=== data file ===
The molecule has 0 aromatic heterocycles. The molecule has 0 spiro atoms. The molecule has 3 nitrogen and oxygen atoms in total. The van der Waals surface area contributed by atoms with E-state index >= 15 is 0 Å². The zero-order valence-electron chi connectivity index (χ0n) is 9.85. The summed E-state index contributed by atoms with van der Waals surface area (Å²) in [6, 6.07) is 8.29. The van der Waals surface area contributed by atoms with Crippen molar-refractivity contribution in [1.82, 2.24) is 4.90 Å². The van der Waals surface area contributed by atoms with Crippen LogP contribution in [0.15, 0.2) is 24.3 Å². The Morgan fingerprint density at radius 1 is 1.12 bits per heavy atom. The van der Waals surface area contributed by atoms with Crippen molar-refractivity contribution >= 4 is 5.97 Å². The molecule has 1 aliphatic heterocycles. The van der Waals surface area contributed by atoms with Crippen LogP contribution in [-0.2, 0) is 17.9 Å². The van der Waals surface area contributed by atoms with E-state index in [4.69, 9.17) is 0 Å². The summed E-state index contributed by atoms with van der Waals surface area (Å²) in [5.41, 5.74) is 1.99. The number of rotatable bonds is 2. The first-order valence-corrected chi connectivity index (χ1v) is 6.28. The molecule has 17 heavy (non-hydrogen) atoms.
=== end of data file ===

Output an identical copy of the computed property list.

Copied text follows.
The molecule has 0 aromatic heterocycles. The molecule has 0 spiro atoms. The molecule has 3 nitrogen and oxygen atoms in total. The van der Waals surface area contributed by atoms with E-state index >= 15 is 0 Å². The zero-order valence-electron chi connectivity index (χ0n) is 9.85. The summed E-state index contributed by atoms with van der Waals surface area (Å²) in [6, 6.07) is 8.29. The van der Waals surface area contributed by atoms with Crippen molar-refractivity contribution in [1.82, 2.24) is 4.90 Å². The van der Waals surface area contributed by atoms with Crippen LogP contribution in [0.15, 0.2) is 24.3 Å². The Morgan fingerprint density at radius 1 is 1.12 bits per heavy atom. The van der Waals surface area contributed by atoms with Crippen molar-refractivity contribution >= 4 is 5.97 Å². The molecule has 1 aliphatic heterocycles. The van der Waals surface area contributed by atoms with Crippen LogP contribution in [-0.2, 0) is 17.9 Å². The van der Waals surface area contributed by atoms with E-state index in [4.69, 9.17) is 0 Å². The summed E-state index contributed by atoms with van der Waals surface area (Å²) in [5.41, 5.74) is 1.99. The number of rotatable bonds is 2. The first-order valence-corrected chi connectivity index (χ1v) is 6.28. The molecule has 17 heavy (non-hydrogen) atoms.